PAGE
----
Single and by the quantification of unbound protein

Single Immobilization

The antibodies against TGF-b3 and IGF-I were immobilized at the surface of activated and
functionalized NFM, in a wide range of concentrations (0-10  mg mL-1), to determine the maximum immobilization capacity
for each antibody by using an indirect quantification method (Figure 1ab). The maximum concentration
of immobilized primary antibody was achieved at 4 ?g mL-1, for both
TGF-?3 and IGF-I antibodies assessed, representing the saturation point of the
nanofibrous substrate.

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The spatial distribution of the TGF-?3 and
IGF-I antibodies immobilized at the surface of the nanofibrous substrate at the
4 ?g mL-1 concentration and in a single way, is shown in Figure 1 d) and e), respectively.  The immobilized antibodies cover uniformly
the nanofibers surface, resembling the typical morphology of electrospun NFMs.

The binding capacity of the
biofunctionalized nanofibrous substrate, with immobilized single primary
antibodies at 4 ?g mL-1, was assessed by quantification the total
amount of recombinant protein that can be bound by the biofunctionalized
nanofibrous substrate, by means the indirect of sandwich method (i.e. FLISA)
and by the quantification of unbound protein with commercially available
ELISAs. For FLISA (Figure 2), an
increase on the total amount of recombinant protein leads to a decrease in the
fluorescence signal of the secondary antibody, meaning that less secondary
antibody is unbound. On the other hand, in ELISAs, an increase on the amount of
bound recombinant protein occurs due to an increase in the total amount of
recombinant protein used. The recombinant human GF binding capacity of the
biofunctionalized nanofibrous substrate reaches its maximum at a concentration
from which no statistically significant differences were observed. Figure 2 shows that the recombinant human GF binding capacity of the biofunctionalized
nanofibrous substrates was reached a maximum at 4 ?g mL-1, both for
rTGF-b3 and for rIGF-I. At this
concentration, the binding efficiency of the biofunctionalized nanofibrous
surface is 37 ± 11 % for rTGF-b3 and 42 ± 21 % for rIGF-I.

Mixed Immobilization

Mixed immobilization of these two different,
but complementary, chondrogenic GF at the surface of the same nanofibrous
substrate was performed. To successfully implement this strategy, the single
antibody concentration previous optimized (i.e. 4 ?g mL-1) was
considerate, and the antibodies were mixed at the 1:10 proportion and incubated
over the same nanofibrous substrate. A single and a mixed immobilization
strategies were applied in order to assess the competition for the NH2 groups,
available at the surface of an activated and functionalized NFM (Figure 3ab). No statistically
significant differences were observed between the single and mixed
immobilization strategy, being the immobilization efficiency similar. The
results show that no competition occurs between these two antibodies (anti-TGF-?3
and anti-IGF-I) for the same amount of NH2 groups available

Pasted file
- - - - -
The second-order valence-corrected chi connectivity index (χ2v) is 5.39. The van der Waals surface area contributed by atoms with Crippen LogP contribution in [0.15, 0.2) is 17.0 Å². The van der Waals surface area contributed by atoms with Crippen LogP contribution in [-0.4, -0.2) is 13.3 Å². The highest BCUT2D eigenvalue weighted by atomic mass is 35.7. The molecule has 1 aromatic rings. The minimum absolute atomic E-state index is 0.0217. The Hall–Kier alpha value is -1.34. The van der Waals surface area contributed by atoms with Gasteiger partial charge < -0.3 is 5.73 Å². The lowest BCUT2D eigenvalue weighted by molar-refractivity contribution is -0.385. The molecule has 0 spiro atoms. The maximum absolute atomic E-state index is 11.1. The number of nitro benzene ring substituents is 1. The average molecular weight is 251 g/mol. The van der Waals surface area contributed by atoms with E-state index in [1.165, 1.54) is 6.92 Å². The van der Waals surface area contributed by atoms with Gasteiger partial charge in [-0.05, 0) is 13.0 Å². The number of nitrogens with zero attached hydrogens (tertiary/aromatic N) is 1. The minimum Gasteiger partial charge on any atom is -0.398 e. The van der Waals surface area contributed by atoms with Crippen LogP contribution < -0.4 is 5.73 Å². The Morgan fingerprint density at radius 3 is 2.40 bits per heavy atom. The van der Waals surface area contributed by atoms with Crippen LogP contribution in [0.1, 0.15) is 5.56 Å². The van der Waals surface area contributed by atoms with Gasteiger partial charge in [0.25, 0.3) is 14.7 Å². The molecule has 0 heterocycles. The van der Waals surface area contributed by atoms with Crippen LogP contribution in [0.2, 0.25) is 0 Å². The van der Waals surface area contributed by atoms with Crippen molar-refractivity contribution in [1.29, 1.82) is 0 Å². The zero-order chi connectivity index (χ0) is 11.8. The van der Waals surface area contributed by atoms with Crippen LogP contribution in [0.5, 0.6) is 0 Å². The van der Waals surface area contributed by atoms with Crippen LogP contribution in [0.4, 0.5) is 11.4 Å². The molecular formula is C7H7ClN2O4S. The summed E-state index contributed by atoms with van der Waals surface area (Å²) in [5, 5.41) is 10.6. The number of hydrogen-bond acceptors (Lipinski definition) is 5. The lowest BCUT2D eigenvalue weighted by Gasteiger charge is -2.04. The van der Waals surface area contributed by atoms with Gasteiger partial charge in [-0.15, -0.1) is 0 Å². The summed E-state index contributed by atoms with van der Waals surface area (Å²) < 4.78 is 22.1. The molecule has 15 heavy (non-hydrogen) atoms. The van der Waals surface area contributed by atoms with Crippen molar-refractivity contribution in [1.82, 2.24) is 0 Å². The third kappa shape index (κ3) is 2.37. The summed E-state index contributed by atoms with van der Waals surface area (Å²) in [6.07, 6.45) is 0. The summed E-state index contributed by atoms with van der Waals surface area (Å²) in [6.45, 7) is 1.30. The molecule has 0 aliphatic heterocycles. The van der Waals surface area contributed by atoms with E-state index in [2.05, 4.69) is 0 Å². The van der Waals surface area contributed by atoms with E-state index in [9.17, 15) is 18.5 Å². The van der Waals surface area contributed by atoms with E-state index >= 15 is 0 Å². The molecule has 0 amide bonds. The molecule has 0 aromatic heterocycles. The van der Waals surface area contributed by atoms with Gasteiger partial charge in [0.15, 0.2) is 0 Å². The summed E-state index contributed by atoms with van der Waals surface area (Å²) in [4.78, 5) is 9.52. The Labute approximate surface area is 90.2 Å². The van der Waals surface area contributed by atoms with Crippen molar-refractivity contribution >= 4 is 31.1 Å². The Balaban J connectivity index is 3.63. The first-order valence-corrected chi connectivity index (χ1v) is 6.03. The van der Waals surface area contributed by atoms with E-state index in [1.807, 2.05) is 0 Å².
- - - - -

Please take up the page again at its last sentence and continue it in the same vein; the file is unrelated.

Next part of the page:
at nanofibrous substrate once no statistically significant differences were
observed.

A uniform spatial distribution of both
antibodies immobilized over the same nanofibrous substrate in a mixed fashion (Figure 3 d) and e) was confirmed. The yellow color
of the merged image (Figure 3 f) demonstrates
the colocalization of both antibodies, in a mixed fashion, over the same
nanofibrous substrate.

Following the immobilization of the
antibodies (i.e. anti-TGF-b3 and
anti-IGF-I) in a mixed fashion at the nanofibrous substrate, the corresponding
recombinant proteins solutions (single or mixed) were incubated at
concentration previously optimized (i.e. 4 ?g mL-1) for single
substrates. The results were analyzed by FLISA (Figure 4 a) and b) and further confirmed with commercially
available ELISAs (Figure 4 c). No competition between the TGF-b3 and IGF-I recombinant human proteins was observed, since the
bioactivity of the immobilized mixed antibodies, using single or mixed
recombinant GFs solution, was similar. When single recombinant protein
solutions were used, the binding efficiency was 49 ± 5 %  for rTGF-b3 and 62 ± 15 % for
rIGF-I. A binding efficiency of 49 ± 10 %  for rTGF-b3 and 65 ± 15 % for
rIGF-I was achieved when a mixed recombinant protein solution was used. This
result shows the specificity of the antibody-antigen bond.

The amount of each autologous GF derived
from PL of three independent donors was quantified by ELISA, as well as its
binding efficiency to the biofunctionalized nanofibrous substrates (Table 1). A
wide range of concentrations was obtained from the different donors. However, the
binding efficiency of GFs derived from PL samples is similar for the different
PL samples, showing the consistency of the immobilization strategy in capturing
the GFs. A PL-pool of the three donors, containing 0.27 ± 0.03 ng mL-1
of TGF-b3 and 6.86 ± 1.09 ng mL-1 of
IGF-I, and achieving a binding efficiency of 99.3 ± 0.4 % for TGF-b3 and
68.9 ± 4.9 % for IGF-I, was used as autologous source of GF in the subsequent
biological assays.